The seeds for EuroBasket 2011 have been announced, and there are 223 days to go before the start of the tournament.
The draw will be on January 30 in Vilnius, Lithuania, the host nation for this year's 24-team event.
Players and coaches are firmly focused on their club seasons all over Europe and the world, but some have spoken to Basketball World News this week about their national teams and the EuroBasket.
"The draw?" French international Nando de Colo said.
"All opponents are tough. We just have to have as good a team as we can."
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His fellow Frenchman, Florent Pietrus, says the opponent doesn't matter.
He and his Le Bleus teammates are thinking about only one thing.
"Our goal is to make it to the Olympics and that's why Tony Parker rested last summer and Joakim Noah has signed his contract with Chicago," Pietrus said.
"I think we're going to have a big team and everyone is ready to make it. We've been dreaming about this for 10 years."
A Chance For Britain
Dan Clark of Great Britain, a 22-year-old power forward, is like Power Electronics Valencia's De Colo and Pietrus in that he plays in Spain's ACB.
Clark is on the books of Asefa Estudiantes and is really coming into his own this season.
He and Britain know just how important a draw can be because as a member of the British side that played at EuroBasket 2009, his team took on Slovenia, Spain and Serbia - three teams that reached the Semi-Finals - and lost each time.
Spain ended up beating Serbia in the gold-medal game.
Britain bounced back to qualify for EuroBasket 2011.
"It's a huge step for us," Clark said.
"Our goal is to make it to the next round this year.
"We're going to have to have a great preparation, have a great time, enjoy the time, because no other person in the history of British basketball has been to two EuroBaskets the way that we have.
"If we enjoy it, I think we'll be fine."
Lithuania Still In The Clouds
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Perhaps nowhere is the basketball buzz greater than in Lithuania and that's not just because hoops is the number one sport in the Baltic nation.
Lithuanians are still sky high after last summer.
Against all expectations, the national team rode a wild-card berth all the way to the last four of the FIBA World Championship in Turkey.
Kestutis Kemzura, the Lithuania coach, instilled so much self-belief in the players and did such a good job of concentrating on the present and not the past that he and his team returned home with a bronze medal.
Martynas Pocius, who played at NCAA powerhouse Duke University in front of sell-out crowds and is now on the books of BC Zalgiris, talked about the national team experience on Wednesday night after his Euroleague game at Valencia.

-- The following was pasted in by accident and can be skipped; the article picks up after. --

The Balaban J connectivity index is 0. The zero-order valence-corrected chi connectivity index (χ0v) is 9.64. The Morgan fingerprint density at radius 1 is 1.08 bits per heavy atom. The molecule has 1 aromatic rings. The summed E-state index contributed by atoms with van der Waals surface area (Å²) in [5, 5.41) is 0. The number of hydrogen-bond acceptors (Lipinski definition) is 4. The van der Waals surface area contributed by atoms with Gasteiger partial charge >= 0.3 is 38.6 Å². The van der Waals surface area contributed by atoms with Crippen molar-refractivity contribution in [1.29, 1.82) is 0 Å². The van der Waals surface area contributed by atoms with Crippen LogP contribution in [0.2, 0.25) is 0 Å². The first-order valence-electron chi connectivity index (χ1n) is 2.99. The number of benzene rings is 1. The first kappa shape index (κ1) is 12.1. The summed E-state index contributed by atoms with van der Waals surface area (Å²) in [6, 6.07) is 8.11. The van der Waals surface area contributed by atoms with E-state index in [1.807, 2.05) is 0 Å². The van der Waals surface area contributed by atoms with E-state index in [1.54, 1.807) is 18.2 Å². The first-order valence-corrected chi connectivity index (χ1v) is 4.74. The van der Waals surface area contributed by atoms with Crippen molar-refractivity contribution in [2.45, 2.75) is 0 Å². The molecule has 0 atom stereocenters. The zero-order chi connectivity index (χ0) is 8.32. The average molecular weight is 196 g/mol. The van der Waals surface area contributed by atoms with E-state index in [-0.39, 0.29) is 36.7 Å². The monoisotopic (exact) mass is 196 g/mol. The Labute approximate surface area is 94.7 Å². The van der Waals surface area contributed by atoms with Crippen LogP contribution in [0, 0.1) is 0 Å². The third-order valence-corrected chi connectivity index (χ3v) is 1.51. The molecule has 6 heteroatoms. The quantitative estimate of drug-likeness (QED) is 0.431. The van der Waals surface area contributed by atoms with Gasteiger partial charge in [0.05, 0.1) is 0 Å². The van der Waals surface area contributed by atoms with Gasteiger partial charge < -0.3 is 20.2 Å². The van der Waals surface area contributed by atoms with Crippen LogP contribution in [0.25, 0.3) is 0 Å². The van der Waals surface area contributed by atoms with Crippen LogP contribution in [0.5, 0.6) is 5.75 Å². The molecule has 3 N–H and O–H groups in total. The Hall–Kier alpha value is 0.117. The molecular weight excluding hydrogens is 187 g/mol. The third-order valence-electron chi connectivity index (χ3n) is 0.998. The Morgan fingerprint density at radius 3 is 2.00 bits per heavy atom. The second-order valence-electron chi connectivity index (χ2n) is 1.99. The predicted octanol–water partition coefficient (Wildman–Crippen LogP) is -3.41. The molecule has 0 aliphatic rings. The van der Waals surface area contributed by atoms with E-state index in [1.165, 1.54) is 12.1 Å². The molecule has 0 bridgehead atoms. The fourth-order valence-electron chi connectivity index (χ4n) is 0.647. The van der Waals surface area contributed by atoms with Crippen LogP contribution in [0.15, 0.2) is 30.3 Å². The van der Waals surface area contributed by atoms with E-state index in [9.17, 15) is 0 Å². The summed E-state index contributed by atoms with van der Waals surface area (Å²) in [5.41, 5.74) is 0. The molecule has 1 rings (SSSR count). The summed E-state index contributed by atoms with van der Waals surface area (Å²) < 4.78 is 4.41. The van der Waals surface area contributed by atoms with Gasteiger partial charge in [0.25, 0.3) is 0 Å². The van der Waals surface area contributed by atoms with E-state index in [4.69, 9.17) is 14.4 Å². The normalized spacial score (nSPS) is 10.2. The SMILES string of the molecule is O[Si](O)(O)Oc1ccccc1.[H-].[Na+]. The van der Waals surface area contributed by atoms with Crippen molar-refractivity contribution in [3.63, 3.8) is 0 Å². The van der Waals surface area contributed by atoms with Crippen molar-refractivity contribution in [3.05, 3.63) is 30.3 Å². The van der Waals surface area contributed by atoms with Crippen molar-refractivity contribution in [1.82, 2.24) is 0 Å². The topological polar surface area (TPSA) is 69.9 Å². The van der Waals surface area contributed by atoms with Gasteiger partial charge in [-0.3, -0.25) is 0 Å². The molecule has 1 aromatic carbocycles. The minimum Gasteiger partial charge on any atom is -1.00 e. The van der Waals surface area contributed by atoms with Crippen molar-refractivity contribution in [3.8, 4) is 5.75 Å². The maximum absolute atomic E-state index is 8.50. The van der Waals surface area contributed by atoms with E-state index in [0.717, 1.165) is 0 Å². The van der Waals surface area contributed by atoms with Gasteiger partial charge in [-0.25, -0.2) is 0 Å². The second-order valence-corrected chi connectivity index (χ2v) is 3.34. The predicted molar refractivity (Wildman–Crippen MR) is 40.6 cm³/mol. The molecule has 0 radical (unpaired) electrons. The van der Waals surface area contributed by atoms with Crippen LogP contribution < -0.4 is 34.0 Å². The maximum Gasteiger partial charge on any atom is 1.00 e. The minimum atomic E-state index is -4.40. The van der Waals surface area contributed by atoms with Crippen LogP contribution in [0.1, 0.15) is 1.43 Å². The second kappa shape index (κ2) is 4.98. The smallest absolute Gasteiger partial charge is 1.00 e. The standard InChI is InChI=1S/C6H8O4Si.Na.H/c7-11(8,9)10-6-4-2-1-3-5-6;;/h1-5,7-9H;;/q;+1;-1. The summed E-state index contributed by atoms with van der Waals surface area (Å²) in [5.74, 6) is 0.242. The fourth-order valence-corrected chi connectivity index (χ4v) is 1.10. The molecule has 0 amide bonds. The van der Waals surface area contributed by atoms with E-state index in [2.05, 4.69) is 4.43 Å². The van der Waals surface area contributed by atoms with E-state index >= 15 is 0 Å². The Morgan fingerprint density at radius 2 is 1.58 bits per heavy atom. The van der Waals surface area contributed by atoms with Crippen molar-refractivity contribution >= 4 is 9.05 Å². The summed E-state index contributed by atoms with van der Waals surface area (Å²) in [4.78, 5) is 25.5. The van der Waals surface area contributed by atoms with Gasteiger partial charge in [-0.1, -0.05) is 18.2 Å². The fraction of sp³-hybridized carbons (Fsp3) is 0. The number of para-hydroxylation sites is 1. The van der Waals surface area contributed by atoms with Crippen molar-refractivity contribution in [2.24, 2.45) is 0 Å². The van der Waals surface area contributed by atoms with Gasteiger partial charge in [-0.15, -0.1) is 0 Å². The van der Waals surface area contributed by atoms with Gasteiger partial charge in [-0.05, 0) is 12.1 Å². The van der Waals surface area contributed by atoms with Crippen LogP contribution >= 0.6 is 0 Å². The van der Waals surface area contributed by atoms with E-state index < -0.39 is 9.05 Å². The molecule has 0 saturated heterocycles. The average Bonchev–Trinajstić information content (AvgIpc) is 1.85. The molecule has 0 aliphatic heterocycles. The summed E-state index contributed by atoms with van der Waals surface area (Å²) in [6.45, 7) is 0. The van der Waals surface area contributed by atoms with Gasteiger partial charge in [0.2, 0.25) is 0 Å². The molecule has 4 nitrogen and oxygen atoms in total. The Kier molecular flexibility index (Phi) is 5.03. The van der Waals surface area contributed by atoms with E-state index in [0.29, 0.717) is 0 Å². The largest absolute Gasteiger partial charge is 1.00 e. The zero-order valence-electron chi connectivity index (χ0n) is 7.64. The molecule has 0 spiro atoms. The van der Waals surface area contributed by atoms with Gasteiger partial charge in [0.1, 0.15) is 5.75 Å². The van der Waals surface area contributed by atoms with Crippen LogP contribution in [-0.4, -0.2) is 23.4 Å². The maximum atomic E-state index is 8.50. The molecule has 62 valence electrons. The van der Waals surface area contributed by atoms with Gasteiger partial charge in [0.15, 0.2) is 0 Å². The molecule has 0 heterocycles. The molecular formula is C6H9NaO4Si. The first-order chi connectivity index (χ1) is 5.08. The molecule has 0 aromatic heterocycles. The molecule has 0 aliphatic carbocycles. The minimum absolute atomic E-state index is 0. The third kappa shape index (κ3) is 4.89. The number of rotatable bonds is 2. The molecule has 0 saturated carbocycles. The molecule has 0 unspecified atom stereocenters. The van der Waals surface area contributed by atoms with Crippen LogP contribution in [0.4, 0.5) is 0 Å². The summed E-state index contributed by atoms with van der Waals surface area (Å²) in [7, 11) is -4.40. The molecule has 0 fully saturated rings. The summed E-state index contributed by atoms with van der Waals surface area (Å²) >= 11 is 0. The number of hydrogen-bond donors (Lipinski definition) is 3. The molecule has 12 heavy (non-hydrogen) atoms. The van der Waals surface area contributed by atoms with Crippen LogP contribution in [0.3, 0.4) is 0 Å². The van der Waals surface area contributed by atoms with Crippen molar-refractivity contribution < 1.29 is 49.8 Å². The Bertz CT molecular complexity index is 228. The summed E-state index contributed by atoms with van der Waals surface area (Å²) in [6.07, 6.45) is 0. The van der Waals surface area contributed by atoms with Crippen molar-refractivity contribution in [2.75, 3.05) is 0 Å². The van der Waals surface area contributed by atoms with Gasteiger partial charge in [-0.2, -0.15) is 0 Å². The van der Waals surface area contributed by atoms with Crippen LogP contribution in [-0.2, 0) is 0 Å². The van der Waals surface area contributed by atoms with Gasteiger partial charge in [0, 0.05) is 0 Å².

"It's good to remember those times," Pocius said.
"It was the best time of my life."
It's a great story.
Veteran players, due to injuries or international retirements, weren't available for selection.
Lithuania were coming off a horrendous, one-win EuroBasket in Poland.
The mood was rock-bottom, and Kemzura had no other option but to look at untried, international players like Pocius and Martynas Gecevicius.
"I didn't even know if I was going to make the team," Pocius said.
"And I didn't know what I was getting into.
"It's kind of crazy.
"I made the team on the last day and played well.
"It was a dream come true."
Where did that experience rank for the 24-year-old Pocius?
"Tops," he said. "No, it was above tops. It was absolutely the greatest thing."
Kemzura will know, then, it doesn't matter what the situation, who the opponent is or which players he has in his team.
What he knows is that Lithuania are a third seed for the draw and could fall into a group that includes any one of the top seeds: Spain, Serbia, Greece and Slovenia.
They could get any one of the second seeds, which are France, Croatia, Russia and Turkey.
The fourth seeds are Great Britain, F.Y.R. of Macedonia, Israel and Georgia while the fifth seeds are Italy, Bulgaria, Poland and Bosnia and Herzegovina.
Ukraine and Kemzura's old team, Latvia, are sixth seeds along with the two sides that advance from the Additional Qualifying Round.
Eventually, even if they avoid some 'good' teams in the initial group stage, they are likely to face them later in the competition.
As the saying goes, "you have to beat the best to be the best."
That held true for Lithuania last year, in fact, because the only side to beat them in Turkey was Team USA, the eventual gold-medal winners.
Kemzura will have to deal with the cards he is dealt with, and Pocius says he is the perfect man to do that.
"He's a great coach," Pocius said.
Pocius, who was speaking after his game with BC Zalgiris at Valencia in the Euroleague, wasn't the only Lithuanian who smiled when asked about the national team.
Paulius Jankunas, a Zalgiris teammate, was another.
The 26-year-old was a vital member of last year's squad like Pocius.
"It was one of the greatest moments of our lives and we were happy with what we did," he said.
"The coach trusted me more, gave me more minutes and it was great to play in that team."
Unlike one year ago, most of the Lithuanian players have an extra bounce in their step with their respective clubs now.
"Of course," Jankunas said. "Victories like this puts the confidence in you and you play with more power and you believe in yourself more."
As for the draw, Jankunas says it doesn't matter who his team faces.
Everyone, specifically the fans, will be expecting great things.
"Now everyone will be expecting something big again but it's going to be hard to repeat something like this."